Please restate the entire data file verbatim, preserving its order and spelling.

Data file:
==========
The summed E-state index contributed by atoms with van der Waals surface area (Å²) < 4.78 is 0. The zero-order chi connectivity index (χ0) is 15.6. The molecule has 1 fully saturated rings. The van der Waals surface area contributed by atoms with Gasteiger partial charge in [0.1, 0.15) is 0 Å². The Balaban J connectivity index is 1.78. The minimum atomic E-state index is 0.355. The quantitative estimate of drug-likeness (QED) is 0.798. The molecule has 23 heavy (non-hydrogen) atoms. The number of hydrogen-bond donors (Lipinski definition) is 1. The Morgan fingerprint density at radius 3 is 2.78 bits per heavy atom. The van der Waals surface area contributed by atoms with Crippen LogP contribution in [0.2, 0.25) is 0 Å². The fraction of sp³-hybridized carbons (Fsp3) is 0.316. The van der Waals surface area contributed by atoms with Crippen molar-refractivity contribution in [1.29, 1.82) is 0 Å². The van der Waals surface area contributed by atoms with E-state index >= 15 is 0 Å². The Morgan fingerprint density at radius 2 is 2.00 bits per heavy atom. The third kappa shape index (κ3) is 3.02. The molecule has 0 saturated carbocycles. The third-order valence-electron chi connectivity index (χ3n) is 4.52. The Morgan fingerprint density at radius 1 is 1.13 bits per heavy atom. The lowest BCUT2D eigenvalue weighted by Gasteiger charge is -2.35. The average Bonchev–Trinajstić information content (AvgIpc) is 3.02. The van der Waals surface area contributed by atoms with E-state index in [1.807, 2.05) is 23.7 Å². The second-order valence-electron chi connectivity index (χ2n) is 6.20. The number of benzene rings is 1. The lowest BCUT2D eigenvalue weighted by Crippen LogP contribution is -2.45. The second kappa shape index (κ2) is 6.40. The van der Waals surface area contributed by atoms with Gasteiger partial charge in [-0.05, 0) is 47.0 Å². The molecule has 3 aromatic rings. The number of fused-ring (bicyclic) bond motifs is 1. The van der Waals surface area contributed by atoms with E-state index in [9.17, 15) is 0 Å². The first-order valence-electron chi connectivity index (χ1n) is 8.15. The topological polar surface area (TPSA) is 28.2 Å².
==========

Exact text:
The summed E-state index contributed by atoms with van der Waals surface area (Å²) < 4.78 is 0. The zero-order chi connectivity index (χ0) is 15.6. The molecule has 1 fully saturated rings. The van der Waals surface area contributed by atoms with Gasteiger partial charge in [0.1, 0.15) is 0 Å². The Balaban J connectivity index is 1.78. The minimum atomic E-state index is 0.355. The quantitative estimate of drug-likeness (QED) is 0.798. The molecule has 23 heavy (non-hydrogen) atoms. The number of hydrogen-bond donors (Lipinski definition) is 1. The Morgan fingerprint density at radius 3 is 2.78 bits per heavy atom. The van der Waals surface area contributed by atoms with Crippen LogP contribution in [0.2, 0.25) is 0 Å². The fraction of sp³-hybridized carbons (Fsp3) is 0.316. The van der Waals surface area contributed by atoms with Crippen molar-refractivity contribution in [1.29, 1.82) is 0 Å². The van der Waals surface area contributed by atoms with E-state index >= 15 is 0 Å². The Morgan fingerprint density at radius 2 is 2.00 bits per heavy atom. The third kappa shape index (κ3) is 3.02. The molecule has 0 saturated carbocycles. The third-order valence-electron chi connectivity index (χ3n) is 4.52. The Morgan fingerprint density at radius 1 is 1.13 bits per heavy atom. The lowest BCUT2D eigenvalue weighted by Gasteiger charge is -2.35. The average Bonchev–Trinajstić information content (AvgIpc) is 3.02. The van der Waals surface area contributed by atoms with E-state index in [1.807, 2.05) is 23.7 Å². The second-order valence-electron chi connectivity index (χ2n) is 6.20. The number of benzene rings is 1. The lowest BCUT2D eigenvalue weighted by Crippen LogP contribution is -2.45. The second kappa shape index (κ2) is 6.40. The van der Waals surface area contributed by atoms with Gasteiger partial charge in [-0.05, 0) is 47.0 Å². The molecule has 3 aromatic rings. The number of fused-ring (bicyclic) bond motifs is 1. The van der Waals surface area contributed by atoms with E-state index in [9.17, 15) is 0 Å². The first-order valence-electron chi connectivity index (χ1n) is 8.15. The topological polar surface area (TPSA) is 28.2 Å².